You know , one of the best things that Jeff taught me since I've been working for him has been , it's not just the exercises that you choose , but it's how you do them .
What's up ?
What are you doing ?
All right .
So remember when you told me that it's not just doing the exercise .
It's about how you do them , you know , going from point A to point B Yeah .
Well , dude , you're 100% right ?
Take , for example , take the robot curl .
It's a good exercise .
It works your biceps .
But the problem is if I do it like this , I don't feel anything literally nothing .
However , when I become the robot ready biceps , forearms , biceps and forearms , dude , it's incredible .
You gotta be the robot to feel the robot curl .
Someone's gotta turn you off , man .
Can I take these system failure ?
You know , I just wish he'd try it without noise , with noise , without noise , with noise .
What's up guys ?
Jeff Cavalier athlete next dot com today .
I want to try to help you to determine how you should be performing your reps on whatever exercise you're performing because it's a big question .
There's a lot of different ways .
We could actually lift a weight , right ?
We could just get it from A to Z .
We can really try to get it from A to Z focusing on a lot of details .
We can push it fast , we could push it slow , the rep speed matters , all this stuff , guys , we know we need to focus on it .
But what's the right answer ?
So I have to answer that by first asking you a question .
That question is , what are you training for ?
See , because if you're training for strength or for hypertrophy , the answer could be different .
If you're training for strength guys .
There's one thing that you should always be seeking .
The first thing you should be seeking is efficiency .
And what I mean by that is you want to try , let's say you're doing a bench press .
We realize that the bench press is going to recruit our chest , our shoulders , our triceps , we're not trying to isolate on a bench press .
If we're trying to improve strength , we're trying to get those muscles to perform the work together .
I'm not trying to in this instance , say , hey , get those shoulders back .
Yes , to protect the shoulder .
But not for the sake of trying to get the chest to drive the movement and really , really , really squeeze , get that heart contraction on the chest as much as you can squeeze your hands together at the top .
It's about moving the bar and maintaining a proper bar speed because it matters actually moving with a velocity .
So you can increase your power as well because we know strength and power go hand in hand .
So it's not about being specific about trying to isolate a muscle .
However , if you're trying to train for hypertrophy , meaning increase the size of a muscle , then you should not be looking for efficiency .
But actually inefficiency .
How can you actually introduce new ways to make a rep harder ?
Because the more we can do that , the more stress we can deliver to a muscle and therefore help it to feel more overload and adapt in response by growing bigger .
So we have to look at a few different scenarios .
I'm going to actually use a lap pull down here and we're going to take a few examples here guys where we actually let's say train to a certain rep range for failure .
Now , we already know that train to failure is not always essential , especially depending upon the volume of your training .
But to make this this example , very easy to understand , we're going to say train to failure .
The first example here would be , let's say I'm using a rep range of actually write it down here .
Let's say I'm training with my 10 rep Macs on a lap pull down here and I'm going to fail at 10 .
But in this one here , I'm actually taking a similar approach that I was when I was training for strength and that is , I'm just worried about going from A to Z , moving the bar from A to Z here .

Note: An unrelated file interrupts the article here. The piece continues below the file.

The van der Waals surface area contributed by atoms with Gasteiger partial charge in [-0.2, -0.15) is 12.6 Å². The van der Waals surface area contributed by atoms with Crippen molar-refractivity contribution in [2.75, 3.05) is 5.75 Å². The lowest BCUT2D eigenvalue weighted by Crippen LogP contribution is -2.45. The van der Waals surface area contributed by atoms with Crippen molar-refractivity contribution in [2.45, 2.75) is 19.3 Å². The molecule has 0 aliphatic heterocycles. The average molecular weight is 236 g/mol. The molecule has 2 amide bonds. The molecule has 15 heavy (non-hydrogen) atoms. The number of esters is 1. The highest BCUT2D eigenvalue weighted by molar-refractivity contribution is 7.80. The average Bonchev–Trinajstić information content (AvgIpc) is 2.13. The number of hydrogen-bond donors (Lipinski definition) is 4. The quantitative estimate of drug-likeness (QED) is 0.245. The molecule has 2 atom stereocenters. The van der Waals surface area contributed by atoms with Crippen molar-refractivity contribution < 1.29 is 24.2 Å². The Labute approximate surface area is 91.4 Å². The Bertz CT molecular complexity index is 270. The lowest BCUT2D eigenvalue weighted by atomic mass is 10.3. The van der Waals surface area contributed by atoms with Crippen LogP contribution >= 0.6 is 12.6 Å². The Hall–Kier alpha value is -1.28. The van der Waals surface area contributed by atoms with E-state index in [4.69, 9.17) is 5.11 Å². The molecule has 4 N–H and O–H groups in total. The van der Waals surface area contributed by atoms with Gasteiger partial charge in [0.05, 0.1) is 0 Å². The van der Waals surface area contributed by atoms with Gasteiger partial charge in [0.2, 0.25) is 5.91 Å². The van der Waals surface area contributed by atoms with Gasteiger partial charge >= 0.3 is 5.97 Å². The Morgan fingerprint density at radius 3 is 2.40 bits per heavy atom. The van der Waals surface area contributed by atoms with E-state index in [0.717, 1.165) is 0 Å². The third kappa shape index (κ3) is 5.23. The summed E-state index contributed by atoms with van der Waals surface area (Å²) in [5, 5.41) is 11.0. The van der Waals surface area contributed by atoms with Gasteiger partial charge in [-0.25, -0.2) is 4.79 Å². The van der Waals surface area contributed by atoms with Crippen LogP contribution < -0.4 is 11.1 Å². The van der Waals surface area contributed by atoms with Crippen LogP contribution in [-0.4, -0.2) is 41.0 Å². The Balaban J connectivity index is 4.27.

That's the first scenario .
The second scenario is I actually use a little bit of a lighter weight , not much , but let's say 12 , maybe 12 , 13 rep Macs .
And I'm training to 10 rep max failure , right ?
10 rep failure .
So , in these two scenarios and this one here , I'm really trying to be focused on increasing tension in a specific area of that lift .
So if I'm trying to grow my laps from an underhand lap , pull down , I'm really trying to squeeze .
So let's take a look at what these look like if I'm doing , let's say the first example here and I go to pull down .
I realize I have the biceps as my friends here .
I realize that I have my upper back as my friend .
I realize that I have my lats as a friend .
I realize that what I'm trying to do is get this bar down to my chest as efficiently as I can with multiple muscles participating .
That's scenario one .
And what happens is when I get to about rep number 10 , I'm trying to and I can't get it anymore because I basically fatigued the overall movement , not necessarily one specific muscle that participates in that movement .
That's scenario one .
Scenario number two is this one here where now I'm like , all right , I got to lighten this up a little bit because what I'm gonna do is I'm gonna focus on making this much more of an inefficient movement for my lap specifically .
So I don't want an overactivity and contribution for my fors trying to cheat this .
I don't want my biceps pulling too much here .
I want to get my elbows down into my sides , add ducted hard and back into extension .
So I can actually actively activate , maximally , activate the LATS .
So it looks more like this .
I come down , squeeze .
I hang out there for a second .
I come up a little bit slower for the eccentric .
I'm down , squeeze and come up , scream and come up please and come up and I come up .
So , and let's say how the last rep I fail at 10 .
Now that is a weight that I could actually normally handle if I didn't do all those extra things for a few more reps , 12 to 13 in particular .
But I stopped at 10 because I couldn't do anymore .
Those extra intensifying techniques leveled me out .
So now what's that do ?
Well , if we look at a graph here , if this is intensity , right ?
And this is my reps from 1 to 6 to 10 , from 1 to 5 to 10 , let's say halfway .
If we start on this graph with those two types of training , what do we have ?
Well , we know that the first one , the true 10 rep the 10 done for 10 and not worrying about the journey so much , that's going to be an intensity level , let's say of here .